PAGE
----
Monday, 22 November 2010

Movin' and groovin'

 Photograph by Pryderi Diebschlag

In Hexagram 16, Thunder is moving Earth, who responds by shaking her bootie.  The Gua Ci tells us it's worthwhile to "move the multitude".

Yű means 
cheerfulness, willingness, enthusiasm, to be ready or prepared; easy movement, responsive action   (from Bradford's keywords; see

The whole hexagram is about responsive movement -- those moments when we are carried along by something that moves us.  The universal thing that moves us in this way, of course, is music, and the Da Xiang implies that it is the duty of a Sovereign to compose the music that will move his subjects.

Yű is the feeling we go to concerts or festivals to experience, when 10,000 people are weeping or waving their arms in unison.   It's the feeling that made people start dancing in the parking lot to the blues band playing at Eddie McStiff's in Moab this summer; it's why we flock to the desert for Burning Man, or take to the streets for a demonstration against any number of social injustices.  It's that choked up feeling you get when you hear your national anthem (even if nationalism features high on your personal list of Bad Ideas), or a favourite hymn or sacred song, and you're part of a multitude, transported on a wave of sentiment.  It's the spirit that moves us so that we're swept along, even when it means risking our lives.

It's the motor behind the Nuremberg rallies, the Crusades, Manifest Destiny, and Jonestown.  But without it, Chartres Cathedral would never have been built, nor the pyramids, nor Ankhor Wat, and we wouldn't have put a man on the moon.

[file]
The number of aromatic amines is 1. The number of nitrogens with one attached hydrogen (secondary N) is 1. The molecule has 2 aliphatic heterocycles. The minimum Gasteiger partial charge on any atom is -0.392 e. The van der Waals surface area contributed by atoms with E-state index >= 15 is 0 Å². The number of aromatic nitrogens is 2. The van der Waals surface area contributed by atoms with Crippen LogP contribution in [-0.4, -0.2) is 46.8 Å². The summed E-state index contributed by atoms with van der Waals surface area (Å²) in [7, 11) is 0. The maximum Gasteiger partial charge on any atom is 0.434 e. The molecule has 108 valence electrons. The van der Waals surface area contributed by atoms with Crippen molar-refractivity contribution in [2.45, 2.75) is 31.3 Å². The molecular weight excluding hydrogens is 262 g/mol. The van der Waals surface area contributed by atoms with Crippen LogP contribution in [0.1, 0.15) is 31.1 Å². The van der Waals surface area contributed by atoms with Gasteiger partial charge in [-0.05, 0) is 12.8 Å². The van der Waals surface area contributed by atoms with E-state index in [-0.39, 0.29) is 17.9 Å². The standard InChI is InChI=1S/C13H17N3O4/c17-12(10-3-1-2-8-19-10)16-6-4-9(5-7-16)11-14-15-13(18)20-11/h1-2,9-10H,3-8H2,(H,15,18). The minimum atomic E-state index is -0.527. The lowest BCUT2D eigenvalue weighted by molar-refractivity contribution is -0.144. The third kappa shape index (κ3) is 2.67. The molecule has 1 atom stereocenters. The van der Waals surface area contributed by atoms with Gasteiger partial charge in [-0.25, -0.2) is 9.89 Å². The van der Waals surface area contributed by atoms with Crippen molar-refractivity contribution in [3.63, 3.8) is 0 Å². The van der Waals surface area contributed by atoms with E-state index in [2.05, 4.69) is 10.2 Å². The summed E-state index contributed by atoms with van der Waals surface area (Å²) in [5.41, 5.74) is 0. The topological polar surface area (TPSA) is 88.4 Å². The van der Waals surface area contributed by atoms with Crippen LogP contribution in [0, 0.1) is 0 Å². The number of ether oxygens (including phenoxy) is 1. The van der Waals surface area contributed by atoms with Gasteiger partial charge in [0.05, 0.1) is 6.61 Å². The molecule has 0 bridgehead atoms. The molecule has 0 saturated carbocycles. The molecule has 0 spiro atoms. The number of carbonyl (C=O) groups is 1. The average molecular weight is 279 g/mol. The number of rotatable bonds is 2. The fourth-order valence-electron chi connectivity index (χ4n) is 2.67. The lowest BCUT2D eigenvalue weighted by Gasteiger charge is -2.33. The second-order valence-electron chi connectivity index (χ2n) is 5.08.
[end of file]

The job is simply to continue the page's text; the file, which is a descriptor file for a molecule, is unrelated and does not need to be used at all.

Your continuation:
On a more personal level, it captures something of the experience of falling in love, that imperative rush that's “bigger than both of us”. And if that's the only driver of a relationship, one or both of you are sure to wake up one morning with a painful dose of sobriety, wondering what possessed you.

And it's not only an interpersonal phenomenon.  Most of us have been swept up in private enthusiasms from time to time: hobbies or projects that seemed to have a life of their own, channeled, more of less temporarily, through ours.

For as long as a passion lasts, it feels good to be in the grip of it, even if it's blood lust. By contrast, mindfulness (the quality of Hexagram 15, with which 16 is paired), doesn't necessarily feel good.

Yű is not a state of mind in which we consult our experience, or think of the broader picture. It's a state in which we lose ourselves. That's not necessarily a bad thing; it can be sublime. We just need to be selective about what we lose ourselves to, and keep a canny eye out for the consequences.

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